I shift my rake on my shoulder, and call out from the depths of the dell – where perhaps Zana linger – “Mos u hani kakadhia! Rruani shnet!”  (Don’t eat goat shit – protect your health!) and “Oooh!” comes the call from the invisible man on my right, who dissolves in laughter.  Shit jokes are not strictly polite, but if I’m teasing him, we are friends.  Mujo spots me and “O Lule e Botes (oh flower of the world) he calls out.  You’re going to the horses?  “Yes,” I call back “You want me to take your cows?”  No, no —he says – I’ll be there soon, they know the way.

Two or three hours later, on the way back, Ana and I emerge from the forest.  Vjollca, the queen of the shepherds, spots me.  HAJDE! (Welcome – Come here!) she calls.  She’s standing with another woman in the middle of the blackberry meadows.  Normally I excuse myself.  The shepherds often have ‘nothing else’ to do all day, besides taking the sheep in and out, and so are always up for a visit – why not?  But I of course have ‘things to do.’ Or do I?  Anyhow Vjollca is shouting something I can’t hear so, making a point of sticking my fingers in my ears (to clean them), I take a better grip on Ana (also known as “The Terror of Tropoja”) and go to see her.

Haaa! She says (the traditional Tropojan greeting, which sounds mostly like someone is surprised to see you and is also about to thump you one).  “We’ve been out here since 5 am and are tired.  Drive us home?”  “But Ana?” I say weakly.  “Will she bite us?”  “I don’t think so – not if you’re not scared,” I say.  “Well then!” bellows Vjollca, waving her parasol (an old stained white promotional umbrella) around.  “Sure” I say, ”But you know how she is about sticks” (eyeing the umbrella). “Ooops!” says Vjollca, and turns to lecture her friend on not waving things at Ana.  We join up, cross the road, and climb into the car.

After about age 40, there are two kinds of Tropojan women:  The skinny twigs (not generally admired) and the hefty Walrus women.  Vjollca is like a full rigged galleon under sail.  She is wearing a synthetic dress printed all over with lilac, pink and other-colored flowers.  Her trunk-like legs stick out the bottom of this, covered in some mad kind of gypsy pantaloons printed with what appear to be African designs (both legs different) and she has on black football socks with white stripes.  Add her Shamia, and the dirty white parasol and she is fabulous.  The other day she looked at me and said “Fifty-two?”  Yes, I nodded happily.  “Then we are sisters, because I am also 52.”  Today she says to me “So you’re alone in that house now?”  Yes, I say, shrugging at Ana.  “Are you frightened?” she asks.  No, I say, smiling happily again.  Her eyes narrow.  “You’re not afraid of much, are you?”  No, I say, still smiling.  This is what passes for small talk in Tropoja.  We climb into the car.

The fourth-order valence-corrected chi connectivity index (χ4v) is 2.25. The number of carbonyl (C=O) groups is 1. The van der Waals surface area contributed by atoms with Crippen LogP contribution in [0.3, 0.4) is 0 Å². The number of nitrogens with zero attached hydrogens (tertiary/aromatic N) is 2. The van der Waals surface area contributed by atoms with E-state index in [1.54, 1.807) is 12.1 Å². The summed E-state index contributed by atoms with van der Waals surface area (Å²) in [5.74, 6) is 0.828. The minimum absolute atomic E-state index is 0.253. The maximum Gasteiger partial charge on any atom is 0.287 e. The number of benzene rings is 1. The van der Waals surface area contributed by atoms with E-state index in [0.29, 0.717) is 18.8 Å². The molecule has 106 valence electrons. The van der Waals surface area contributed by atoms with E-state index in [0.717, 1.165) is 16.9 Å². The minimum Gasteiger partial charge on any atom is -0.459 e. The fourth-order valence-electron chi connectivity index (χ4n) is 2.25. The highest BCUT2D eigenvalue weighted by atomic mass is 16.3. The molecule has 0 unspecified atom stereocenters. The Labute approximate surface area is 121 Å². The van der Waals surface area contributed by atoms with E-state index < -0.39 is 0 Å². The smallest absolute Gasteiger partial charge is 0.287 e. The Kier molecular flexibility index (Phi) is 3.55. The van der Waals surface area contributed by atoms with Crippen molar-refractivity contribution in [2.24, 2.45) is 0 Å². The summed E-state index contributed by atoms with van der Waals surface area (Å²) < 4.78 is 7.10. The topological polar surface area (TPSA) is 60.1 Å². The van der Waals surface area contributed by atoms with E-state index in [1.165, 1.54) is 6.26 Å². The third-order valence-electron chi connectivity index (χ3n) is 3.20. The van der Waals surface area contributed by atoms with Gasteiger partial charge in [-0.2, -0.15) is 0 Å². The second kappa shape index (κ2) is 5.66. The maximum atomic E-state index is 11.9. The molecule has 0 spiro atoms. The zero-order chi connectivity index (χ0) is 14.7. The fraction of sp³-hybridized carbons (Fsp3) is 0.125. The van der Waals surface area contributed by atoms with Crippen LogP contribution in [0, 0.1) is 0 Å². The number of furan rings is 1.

I take the turn for Dojan, and as we pass a little dirt lane “TURN TURN!” shout Vjollca and her friend (waving the ill-advised parasols).  What?  I ask.  “You don’t know this, do you?” grins Vjollca “We’ll show you!” and they lead me onto a wonderful dirt track, half running stream, that cuts directly through the farmhouses of lower Dojan.  “Well, now you know something!”  They tell me where to pull over “THIS is my house,” says Vjollca, “and you are very welcome, any time.”  “Do you drive this way every morning, at this time?” asks the friend hopefully.  “More or less,” I say. 

“Now why were all your lights on last night?” asks Vjollca.  Were they?  I say.  From lower Dojan, my house looks like a pinprick on the side of the mountain.  “Yes, on the top floor, until late,” she says.  Oh well.  I was writing a bit, I say.